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Possible to build a thermal imaging sensor or device?

Discussion in 'Electronic Basics' started by Another Pull Tab, Apr 3, 2004.

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  1. Hello all,

    I am interested in possibly building a thermal imaging attachment for a
    video camera or digital camera for wildlife observation and would like to
    know how possible this would be. I have checked many places on the web for
    kits or plans and most of what I found won't really work very well for me.
    I'm really only concerned with the following requirements:

    Ability to detect body heat to a range of 100 yards.

    Does not need to be color.

    Does not have to be an accurate temperature...just indication of heat.

    Size is not really a factor.

    I do NOT need the latest and greatest technology for this.

    Any help or guidance would be greatly appreciated.

    Thanks in advance!

    Steve Sprague
  2. John Fields

    John Fields Guest

  3. Hi John, answers inline...

    I meant the size of the equipment is not really a factor. I apologize for
    not being more clear.

    You're right. I dont have a clue. Thats why Im here asking questions. My
    statement about not needing the latest and greatest technology refers to the
    fact that I could use older equipment to save on my cost. I dont require
    the most recent advances in chips etc. as I know thermal imaging has been
    around for a while.

    I would like to detect animal body heat in total darkness to a distance of
    about a hundred yards or so. It would be for field research.


  4. Type of terrain?
    Air temperature?
    Ground temperature?
    Plant Growth?
    Plant/animal rot?
    Single point register or visual clue about the target?
    Animals as small as mice or an horse?
    Power supply type?
    Rain forest or desert?
    Polar or equatorial?

    Facts not just I want to detect animals. A simple PIR from Home Depot will
    do that and give you light when it does.

  5. Hi Charles, replies inline...
    Texas..specifically East and Northeast Texas. Heavy woods, swamp.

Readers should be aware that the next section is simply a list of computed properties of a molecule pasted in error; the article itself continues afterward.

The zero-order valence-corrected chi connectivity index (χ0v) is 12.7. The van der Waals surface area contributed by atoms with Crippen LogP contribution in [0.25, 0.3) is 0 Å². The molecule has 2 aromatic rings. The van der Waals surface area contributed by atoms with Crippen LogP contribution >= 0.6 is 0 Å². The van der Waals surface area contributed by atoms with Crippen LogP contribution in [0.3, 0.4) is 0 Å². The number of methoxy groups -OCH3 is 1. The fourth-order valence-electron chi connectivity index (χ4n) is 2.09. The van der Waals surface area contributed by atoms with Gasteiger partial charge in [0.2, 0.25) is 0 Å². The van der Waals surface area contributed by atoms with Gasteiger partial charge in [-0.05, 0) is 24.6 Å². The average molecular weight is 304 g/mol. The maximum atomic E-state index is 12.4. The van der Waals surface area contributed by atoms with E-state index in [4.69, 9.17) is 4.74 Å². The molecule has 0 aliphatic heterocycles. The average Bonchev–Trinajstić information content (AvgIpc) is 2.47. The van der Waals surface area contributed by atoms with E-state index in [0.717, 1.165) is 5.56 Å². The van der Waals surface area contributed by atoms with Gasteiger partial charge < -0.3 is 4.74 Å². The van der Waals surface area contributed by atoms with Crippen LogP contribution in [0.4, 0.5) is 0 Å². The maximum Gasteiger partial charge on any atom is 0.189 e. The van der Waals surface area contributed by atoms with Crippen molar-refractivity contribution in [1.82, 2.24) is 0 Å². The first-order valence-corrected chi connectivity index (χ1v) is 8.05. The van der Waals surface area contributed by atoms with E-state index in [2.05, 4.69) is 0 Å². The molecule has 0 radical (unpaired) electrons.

Low 30's F to high 90's F
    Relative to the above air temp? couldnt even begin to guess...
    Not so much animal as plant Im sure.
    Visual clue would be nice.
    Deer and above.
    Vehicle power with inverter. I assumed I would have a stand alone power
    supply of some sort for the imaging, but if it can be run off of
    pre-existing setup, all the better.
    Closer to rain forrest than desert.
    Not sure about your meanings here, but Im pretty sure Im more equatorial
    than polar.
    Well, we are making progress I guess. I apologize for not knowing what
    "facts" are needed up front. Thats why Im here.

  6. John Fields

    John Fields Guest


    There's a possible solution for you at:

    Also, if you google for "infrared viewer" you'll get some pretty good

    You could also try to do it with a passive infrared (PIR) detector,
    but you'll need a pretty decent optical system to be able to detect a
    deer at 100 yards, especially with a high ambient temperature and a
    slowly-moving animal. If I recall correctly, a deer radiates about
    300 watts somewhere in the range of 1000 to 3000 nanometers, so
    knowing that and the spectral range and sensitivity of the detector,
    you should be able work out what you have to do optically to do the
    detection. There's a lot of data available on PIR detectors and
    Fresnel lenses on the web, so Googling around would probably get you
    the information you need to determine whether it's practical to try to
    do it that way.
  7. Bob Masta

    Bob Masta Guest


    Someone on this group has noted in the past that
    standard video cameras do a good job of sensing
    IR. They were using IR illumination instead of
    visible light, however, which is not the same as
    thermal IR wavelengths. I kinda suspect that
    any response tail of the sensor won't have much
    thermal response, but if you have one it might
    be worth a shot.

    Bob Masta

    D A Q A R T A
    Data AcQuisition And Real-Time Analysis
  8. Colubris

    Colubris Guest

    Hi Steve,
    You might want to try Infra Red photography instead - easier and
    cheaper by far.
    Many still/video cams can be modified - or are designed for taking IR
    pics - see Sony "Night-Shot".
    Just use a PIR type motion detector to detect the animal and trigger
    the cam.
    There are a few web-sites/forums discussing the topic of home-built
    automatic wildlife photography equipment - check for for some ideas.

  9. Rich Grise

    Rich Grise Guest

    "Temperate." :)

  10. Rich Grise

    Rich Grise Guest

    Yeah, us crusty old newsgroup farts like to have you young whippersnappers
    do as much homework as we can talk you into, it makes giving answers
    so much more fun! (that is to say, the more information we have, the
    better the answers, and the more fun we have making them up. :) )

    I presume you've already gone to and entered
    "night vision" for a search term? That's what I'd do.

    Ah, heck, I couldn't help myself. With quotes, "about 1,2500,000"
    hits for "night vision". Without quotes, 4,530,000 hits.

    I've also heard that some ordinary hand-held LCD cameras are
    sensitive to IR, but don't know if that's true - if so, a
    simple IR filter on an ordinary unit might give you what you want.

    Have fun, and report back!

  11. It's true most CCD based camcorders have some amount of IR sensitivity but
    to actually use one for animal spotting you'd need to "light" the area with
    IR, probably using filtered incandescent lights.
    Personally I'd research FLIR and see if I could find a used cam.

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